The Cambridge African Film Festival
Arts Picturehouse and Trinity College, Cambridge
1-9 November 2014
The Cambridge African Film Festival celebrates its 13th edition.
Over 10 films and a South African focus.
The longest running African film festival in the UK returns to the city of Cambridge from 1 to 9 November, showcasing more than ten films from a variety of countries, including South Africa, Mali, Senegal, Tunisia, Cameroon and Nigeria. The Cambridge African Film Festival (CAFF) opens with Timbuktu, by one of the leading lights of African cinema, Abderrahmane Sissako, which impressed the audiences at Cannes 2014.
True to its original goals, CAFF 2014 aims to show the best of contemporary African films, increase understanding and awareness of African and black culture in the UK, and build a UK audience in the beautiful city of Cambridge for African filmmakers, while offering an important counterbalance to the Western media’s stereotyping of Africa. Most screenings are followed by a Q&A, either with the director, or students and academics at the University of Cambridge. In collaboration with The Humanitarian Centre, there is also a panel discussion showcasing various projects aimed at empowering young Africans through film.
This year CAFF has joined forces with other UK African film festivals to put together, for the first time ever, a touring season called ‘South Africa at 20: The Freedom Tour’, marking the 20th anniversary of democracy in the country. Thanks to its participation in this exciting tour, which is a partnership between the South African Department of Arts and Culture and the British Council, CAFF is screening a rich selection of South African titles, from 1994: The Bloody Miracle, a compelling documentary, presented by director Meg Rickards, that immerses us in the context of the first democratic elections in South Africa; to the fresh and first ever South African street dance film, Hear Me Move, a vibrant portrayal of contemporary youth that closes the Festival and is followed by a live performance by South African singer Joyce Moholoagae. The festival line-up explores other themes, such as oppression, migration and the arts, and pays tribute to young filmmaker Bakary Diallo, who passed away in the tragic crash of Air Algérie Flight 5017. CAFF also highlights work by women filmmakers, inviting debut Nigerian-British director Destiny Ekaragha to speak at the screening of her comedy Gone Too Far.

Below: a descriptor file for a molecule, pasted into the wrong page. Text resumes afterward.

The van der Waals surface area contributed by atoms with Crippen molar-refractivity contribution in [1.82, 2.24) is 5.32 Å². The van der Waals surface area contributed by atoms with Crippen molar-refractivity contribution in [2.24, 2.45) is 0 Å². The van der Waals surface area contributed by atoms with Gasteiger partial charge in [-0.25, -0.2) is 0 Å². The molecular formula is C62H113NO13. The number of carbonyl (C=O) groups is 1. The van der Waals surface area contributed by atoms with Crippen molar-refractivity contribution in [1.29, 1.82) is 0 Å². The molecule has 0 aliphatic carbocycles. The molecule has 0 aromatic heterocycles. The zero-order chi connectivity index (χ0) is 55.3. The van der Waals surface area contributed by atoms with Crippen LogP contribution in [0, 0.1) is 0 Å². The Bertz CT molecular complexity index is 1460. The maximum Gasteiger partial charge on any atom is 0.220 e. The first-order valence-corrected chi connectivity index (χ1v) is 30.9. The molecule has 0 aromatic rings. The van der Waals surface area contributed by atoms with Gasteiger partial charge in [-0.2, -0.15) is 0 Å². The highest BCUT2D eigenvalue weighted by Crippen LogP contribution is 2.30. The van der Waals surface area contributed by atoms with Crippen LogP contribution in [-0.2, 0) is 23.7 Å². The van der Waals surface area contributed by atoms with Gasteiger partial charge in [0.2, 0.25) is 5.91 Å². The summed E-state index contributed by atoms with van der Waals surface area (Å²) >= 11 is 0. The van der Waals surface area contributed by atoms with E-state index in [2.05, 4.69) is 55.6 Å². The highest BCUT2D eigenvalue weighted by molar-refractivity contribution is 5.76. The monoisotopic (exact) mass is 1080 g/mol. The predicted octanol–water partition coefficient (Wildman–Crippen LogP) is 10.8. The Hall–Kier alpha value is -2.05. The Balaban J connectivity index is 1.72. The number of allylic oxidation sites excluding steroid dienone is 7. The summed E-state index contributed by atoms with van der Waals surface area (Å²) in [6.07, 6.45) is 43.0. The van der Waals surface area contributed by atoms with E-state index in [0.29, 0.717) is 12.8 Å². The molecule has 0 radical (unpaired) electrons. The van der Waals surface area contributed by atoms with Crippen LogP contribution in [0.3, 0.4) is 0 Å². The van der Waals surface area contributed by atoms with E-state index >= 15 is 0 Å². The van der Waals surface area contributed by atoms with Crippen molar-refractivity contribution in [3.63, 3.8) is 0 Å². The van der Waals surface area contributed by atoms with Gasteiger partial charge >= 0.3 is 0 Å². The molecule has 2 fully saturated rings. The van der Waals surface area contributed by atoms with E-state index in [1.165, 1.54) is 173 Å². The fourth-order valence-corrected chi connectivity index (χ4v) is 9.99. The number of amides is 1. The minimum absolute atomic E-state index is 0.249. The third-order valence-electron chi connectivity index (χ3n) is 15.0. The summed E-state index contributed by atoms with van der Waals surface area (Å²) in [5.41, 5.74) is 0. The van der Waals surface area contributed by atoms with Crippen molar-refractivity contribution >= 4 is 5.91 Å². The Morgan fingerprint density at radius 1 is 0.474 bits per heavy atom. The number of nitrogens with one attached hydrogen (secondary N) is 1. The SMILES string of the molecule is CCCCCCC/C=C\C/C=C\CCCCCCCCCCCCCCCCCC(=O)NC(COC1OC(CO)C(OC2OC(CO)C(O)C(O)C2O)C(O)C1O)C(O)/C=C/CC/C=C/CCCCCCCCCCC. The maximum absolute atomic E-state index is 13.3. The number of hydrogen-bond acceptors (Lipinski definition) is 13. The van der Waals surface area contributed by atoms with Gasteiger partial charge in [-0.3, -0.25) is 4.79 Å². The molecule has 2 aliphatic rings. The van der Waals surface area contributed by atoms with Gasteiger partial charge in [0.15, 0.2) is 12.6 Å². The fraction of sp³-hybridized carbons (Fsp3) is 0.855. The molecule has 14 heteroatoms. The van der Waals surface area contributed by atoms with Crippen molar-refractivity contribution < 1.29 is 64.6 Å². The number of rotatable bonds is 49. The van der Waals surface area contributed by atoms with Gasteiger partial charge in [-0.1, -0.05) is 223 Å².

Not only a celebration of film, CAFF is hosting a free seminar at the Fitzwilliam Museum on ‘Africa & Photography’, led by Spanish artist Javier Hirschfeld, whose exhibition ‘Más Morena’, adapting Spanish art to Senegalese subjects, will be at the Arts Picturehouse for the whole month of November. There will also be a workshop on South African popular songs as well as live music at the opening and closing of the festival.
CAFF is sponsored by Trinity Collegeand the Centre of African Studies, University of Cambridge. CAFF has also received strong support from prestigious organisations such as the Cambridge Arts Picturehouse and the Cambridge Film Trust, the French Society at Trinity College, Cambridge-Africa Programme, the Centre of African Studies at the University of London, The Fitzwilliam Museum, Key Travel, The Humanitarian Centre, and the African Society of Cambridge University.
The main venues for the festival are the Arts Picturehouse and the Winstanley Lecture Theatre at Trinity College.
Tickets are on sale as of Friday 3 October.
Please visit the website for further details.
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